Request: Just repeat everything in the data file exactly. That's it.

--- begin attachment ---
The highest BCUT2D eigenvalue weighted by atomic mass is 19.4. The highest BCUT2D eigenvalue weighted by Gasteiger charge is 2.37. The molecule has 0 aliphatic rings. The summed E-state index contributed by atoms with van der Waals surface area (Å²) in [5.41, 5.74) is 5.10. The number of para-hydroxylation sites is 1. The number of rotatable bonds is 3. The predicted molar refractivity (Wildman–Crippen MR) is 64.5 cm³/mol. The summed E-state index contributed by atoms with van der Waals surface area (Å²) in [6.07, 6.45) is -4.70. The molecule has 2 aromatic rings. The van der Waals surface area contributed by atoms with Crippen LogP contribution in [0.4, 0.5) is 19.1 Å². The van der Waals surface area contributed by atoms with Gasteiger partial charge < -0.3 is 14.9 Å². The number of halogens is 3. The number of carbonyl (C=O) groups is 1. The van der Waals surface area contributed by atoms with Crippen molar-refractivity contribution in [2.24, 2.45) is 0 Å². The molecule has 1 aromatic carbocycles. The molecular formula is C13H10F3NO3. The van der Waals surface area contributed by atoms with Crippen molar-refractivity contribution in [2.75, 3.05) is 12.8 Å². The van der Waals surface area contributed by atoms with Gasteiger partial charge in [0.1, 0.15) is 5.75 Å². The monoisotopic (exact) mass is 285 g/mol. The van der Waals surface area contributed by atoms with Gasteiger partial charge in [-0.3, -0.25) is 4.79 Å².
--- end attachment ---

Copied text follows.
The highest BCUT2D eigenvalue weighted by atomic mass is 19.4. The highest BCUT2D eigenvalue weighted by Gasteiger charge is 2.37. The molecule has 0 aliphatic rings. The summed E-state index contributed by atoms with van der Waals surface area (Å²) in [5.41, 5.74) is 5.10. The number of para-hydroxylation sites is 1. The number of rotatable bonds is 3. The predicted molar refractivity (Wildman–Crippen MR) is 64.5 cm³/mol. The summed E-state index contributed by atoms with van der Waals surface area (Å²) in [6.07, 6.45) is -4.70. The molecule has 2 aromatic rings. The van der Waals surface area contributed by atoms with Crippen LogP contribution in [0.4, 0.5) is 19.1 Å². The van der Waals surface area contributed by atoms with Gasteiger partial charge < -0.3 is 14.9 Å². The number of halogens is 3. The number of carbonyl (C=O) groups is 1. The van der Waals surface area contributed by atoms with Crippen molar-refractivity contribution in [2.24, 2.45) is 0 Å². The molecule has 1 aromatic carbocycles. The molecular formula is C13H10F3NO3. The van der Waals surface area contributed by atoms with Crippen molar-refractivity contribution in [2.75, 3.05) is 12.8 Å². The van der Waals surface area contributed by atoms with Gasteiger partial charge in [0.1, 0.15) is 5.75 Å². The monoisotopic (exact) mass is 285 g/mol. The van der Waals surface area contributed by atoms with Gasteiger partial charge in [-0.3, -0.25) is 4.79 Å².